OAKLAND – The A’s experienced quite the 24-hour turnaround Monday, and it went beyond hitting homers by the handful and ending a losing streak.
A 10-0 waxing of the Detroit Tigers before a sellout Memorial Day crowd seemed to completely reverse the vibe that surrounded this team just a day earlier in Toronto, when the A’s lost for the fourth time in a row and looked like a team that had completely lost its way offensively.
True, you can’t put too much value on any one individual victory in May. But the A’s appeared to do wonders for themselves psychologically with a blowout victory in the opener of this four-game series.
“We needed a game like that,” manager Bob Melvin said. … “It was a good day all-around for us.”
And important from the standpoint that the Tigers and A’s, despite coming into this series with the best records in the American League, were both hurting mentally. Oakland had lost four in a row while scoring just 13 runs in its past six games. Detroit had dropped six of its past seven and seen its vaunted starting rotation get treated like a piñata.
One team or the other was going to take the upper hand, and the A’s did it by knocking a season-high five home runs, including four in a span of eight batters bridging the second and third innings. Josh Donaldson, who went 3 for 4 and hit one of those homers, couldn’t put his finger on the sudden upturn his team took offensively.
Tigers left-hander Drew Smyly (2-3) entered the day having allowed just four homers all season. He gave up that many inside of three innings Monday.
“There’s not one thing I can sit here and say was different (from the past four games), because I don’t know that there was a lot,” Donaldson said. “You’re gonna run into those days where you’re not swinging the bat well. The Detroit Tigers have one of the best lineups in baseball, and we were able to hold them to no runs today.”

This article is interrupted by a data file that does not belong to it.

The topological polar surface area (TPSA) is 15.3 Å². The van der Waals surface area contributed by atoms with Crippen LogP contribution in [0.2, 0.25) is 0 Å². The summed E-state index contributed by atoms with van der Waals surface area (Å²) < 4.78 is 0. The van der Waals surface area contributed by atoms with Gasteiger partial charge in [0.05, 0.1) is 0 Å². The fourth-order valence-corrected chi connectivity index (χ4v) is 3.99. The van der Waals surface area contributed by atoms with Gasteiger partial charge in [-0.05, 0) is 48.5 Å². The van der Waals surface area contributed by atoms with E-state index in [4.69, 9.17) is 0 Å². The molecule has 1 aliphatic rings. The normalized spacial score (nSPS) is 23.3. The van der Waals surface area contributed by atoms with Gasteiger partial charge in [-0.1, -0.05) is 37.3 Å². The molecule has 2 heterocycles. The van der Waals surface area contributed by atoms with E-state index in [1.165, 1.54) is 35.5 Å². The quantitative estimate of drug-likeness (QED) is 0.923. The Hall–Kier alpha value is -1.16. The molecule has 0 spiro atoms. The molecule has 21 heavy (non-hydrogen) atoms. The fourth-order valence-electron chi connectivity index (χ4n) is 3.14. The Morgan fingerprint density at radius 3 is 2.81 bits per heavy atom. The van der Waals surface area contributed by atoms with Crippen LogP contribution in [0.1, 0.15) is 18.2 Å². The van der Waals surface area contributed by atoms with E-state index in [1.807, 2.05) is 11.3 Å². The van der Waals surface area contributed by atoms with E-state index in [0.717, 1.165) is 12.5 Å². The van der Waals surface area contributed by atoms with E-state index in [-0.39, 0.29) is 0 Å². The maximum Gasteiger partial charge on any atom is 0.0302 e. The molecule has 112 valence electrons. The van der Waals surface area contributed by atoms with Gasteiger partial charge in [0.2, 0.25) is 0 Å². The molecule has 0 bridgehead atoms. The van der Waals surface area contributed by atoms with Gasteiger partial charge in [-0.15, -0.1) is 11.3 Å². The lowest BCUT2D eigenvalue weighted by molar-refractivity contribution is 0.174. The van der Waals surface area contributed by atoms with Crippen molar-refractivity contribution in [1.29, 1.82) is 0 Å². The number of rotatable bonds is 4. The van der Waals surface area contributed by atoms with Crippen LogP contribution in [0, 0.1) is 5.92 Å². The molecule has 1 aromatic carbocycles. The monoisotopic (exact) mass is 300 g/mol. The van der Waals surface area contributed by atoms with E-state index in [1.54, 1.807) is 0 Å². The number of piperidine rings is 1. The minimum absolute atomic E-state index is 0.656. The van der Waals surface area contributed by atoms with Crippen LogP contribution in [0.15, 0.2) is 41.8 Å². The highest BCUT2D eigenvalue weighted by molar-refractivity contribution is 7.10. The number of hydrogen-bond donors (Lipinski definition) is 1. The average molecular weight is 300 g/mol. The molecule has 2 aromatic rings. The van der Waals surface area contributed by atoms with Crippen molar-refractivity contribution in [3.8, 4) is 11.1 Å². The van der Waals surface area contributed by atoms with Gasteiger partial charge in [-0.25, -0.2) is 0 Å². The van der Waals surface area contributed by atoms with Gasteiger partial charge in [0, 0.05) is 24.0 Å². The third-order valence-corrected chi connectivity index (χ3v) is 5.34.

The team-wide turnaround was much-needed for Oakland (31-20), which pushed its division lead back up to 2 ½ games over the Los Angeles Angels.
On the individual front, nobody could have walked away from Monday’s blowout feeling better than first baseman Kyle Blanks.
After nine games on the road following his trade from San Diego, Blanks took the field for the first time in front his new home fans and blasted a homer to left-center in his first at-bat. He later singled, walked and scored three runs total. Though he might have worn an A’s uniform since May 16, Blanks acknowledged that Monday’s game finally made him feel like a part of the mix. He picked up his first homer, RBI and run scored as an Athletic with one second-inning swing on a 2-1 changeup from Smyly.
“Home runs aside, it’s nice to feel like a part of the team and just contribute,” Blanks said.
There was a sign posted next to the lineup in the A’s clubhouse Monday morning that read, in part: “Home runs end rallies, not start them.”
It was a reminder not to swing for the fences. How funny that the A’s went as homer-happy Monday as they have all season, including the first career grand slam by Derek Norris.
But they also had a two-run rally in which they got a sacrifice fly from Coco Crisp and a two-out RBI single from Donaldson, the kind of execution that was absent during their recent offensive dry spell.
That scoring provided plenty of support for starter Tommy Milone (3-3), who limited Detroit to four hits over 6 2/3 innings. Over his last four starts, the lefty has surrendered just three earned runs in 26 1/3 innings.
He spotted his fastball with pinpoint accuracy on the inside corner to righties and complemented it with a great changeup.
And while Melvin tried to downplay the importance of beating Detroit, which knocked the A’s from each of the past two postseasons, Milone said Monday’s series opener had a little extra intensity.
“The first couple innings were pretty high energy,” Milone said. “It took me a little while to get calmed down.”
He settled in, as did his entire team. Who knows what the rest of this four-game series brings? But by the final out Monday, the A’s found themselves in a much happier place than just one day earlier.